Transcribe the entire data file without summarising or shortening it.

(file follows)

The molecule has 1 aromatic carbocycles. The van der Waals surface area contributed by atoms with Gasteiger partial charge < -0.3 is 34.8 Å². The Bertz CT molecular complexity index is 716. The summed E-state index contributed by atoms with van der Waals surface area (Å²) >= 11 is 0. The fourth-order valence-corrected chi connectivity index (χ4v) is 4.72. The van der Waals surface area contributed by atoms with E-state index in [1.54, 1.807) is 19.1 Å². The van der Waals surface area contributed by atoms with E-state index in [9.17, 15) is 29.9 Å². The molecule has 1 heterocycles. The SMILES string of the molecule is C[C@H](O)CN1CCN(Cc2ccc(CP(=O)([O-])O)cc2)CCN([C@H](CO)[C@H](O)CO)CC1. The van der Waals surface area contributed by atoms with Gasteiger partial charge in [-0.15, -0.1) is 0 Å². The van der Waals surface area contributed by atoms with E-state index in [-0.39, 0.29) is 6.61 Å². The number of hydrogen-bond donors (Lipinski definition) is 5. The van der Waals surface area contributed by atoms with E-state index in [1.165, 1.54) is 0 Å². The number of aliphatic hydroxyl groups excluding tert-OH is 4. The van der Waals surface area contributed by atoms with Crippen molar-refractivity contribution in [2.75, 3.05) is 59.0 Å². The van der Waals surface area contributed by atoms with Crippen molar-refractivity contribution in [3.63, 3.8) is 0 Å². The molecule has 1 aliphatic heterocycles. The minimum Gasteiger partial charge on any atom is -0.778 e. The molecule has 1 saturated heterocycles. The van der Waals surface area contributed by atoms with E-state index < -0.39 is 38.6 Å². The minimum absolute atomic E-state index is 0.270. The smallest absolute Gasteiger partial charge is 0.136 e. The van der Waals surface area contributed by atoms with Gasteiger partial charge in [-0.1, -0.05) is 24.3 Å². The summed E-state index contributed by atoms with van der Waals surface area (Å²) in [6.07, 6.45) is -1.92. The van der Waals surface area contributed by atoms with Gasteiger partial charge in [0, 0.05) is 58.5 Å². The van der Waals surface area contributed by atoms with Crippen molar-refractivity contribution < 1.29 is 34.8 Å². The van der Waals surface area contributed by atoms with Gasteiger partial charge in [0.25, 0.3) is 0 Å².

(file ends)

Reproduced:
The molecule has 1 aromatic carbocycles. The van der Waals surface area contributed by atoms with Gasteiger partial charge < -0.3 is 34.8 Å². The Bertz CT molecular complexity index is 716. The summed E-state index contributed by atoms with van der Waals surface area (Å²) >= 11 is 0. The fourth-order valence-corrected chi connectivity index (χ4v) is 4.72. The van der Waals surface area contributed by atoms with E-state index in [1.54, 1.807) is 19.1 Å². The van der Waals surface area contributed by atoms with E-state index in [9.17, 15) is 29.9 Å². The molecule has 1 heterocycles. The SMILES string of the molecule is C[C@H](O)CN1CCN(Cc2ccc(CP(=O)([O-])O)cc2)CCN([C@H](CO)[C@H](O)CO)CC1. The van der Waals surface area contributed by atoms with Gasteiger partial charge in [-0.15, -0.1) is 0 Å². The van der Waals surface area contributed by atoms with E-state index in [-0.39, 0.29) is 6.61 Å². The number of hydrogen-bond donors (Lipinski definition) is 5. The van der Waals surface area contributed by atoms with E-state index in [1.165, 1.54) is 0 Å². The number of aliphatic hydroxyl groups excluding tert-OH is 4. The van der Waals surface area contributed by atoms with Crippen molar-refractivity contribution in [2.75, 3.05) is 59.0 Å². The van der Waals surface area contributed by atoms with Crippen molar-refractivity contribution in [3.63, 3.8) is 0 Å². The molecule has 1 aliphatic heterocycles. The minimum Gasteiger partial charge on any atom is -0.778 e. The molecule has 1 saturated heterocycles. The van der Waals surface area contributed by atoms with E-state index < -0.39 is 38.6 Å². The minimum absolute atomic E-state index is 0.270. The smallest absolute Gasteiger partial charge is 0.136 e. The van der Waals surface area contributed by atoms with Gasteiger partial charge in [-0.1, -0.05) is 24.3 Å². The summed E-state index contributed by atoms with van der Waals surface area (Å²) in [6.07, 6.45) is -1.92. The van der Waals surface area contributed by atoms with Gasteiger partial charge in [0, 0.05) is 58.5 Å². The van der Waals surface area contributed by atoms with Crippen molar-refractivity contribution < 1.29 is 34.8 Å². The van der Waals surface area contributed by atoms with Gasteiger partial charge in [0.25, 0.3) is 0 Å².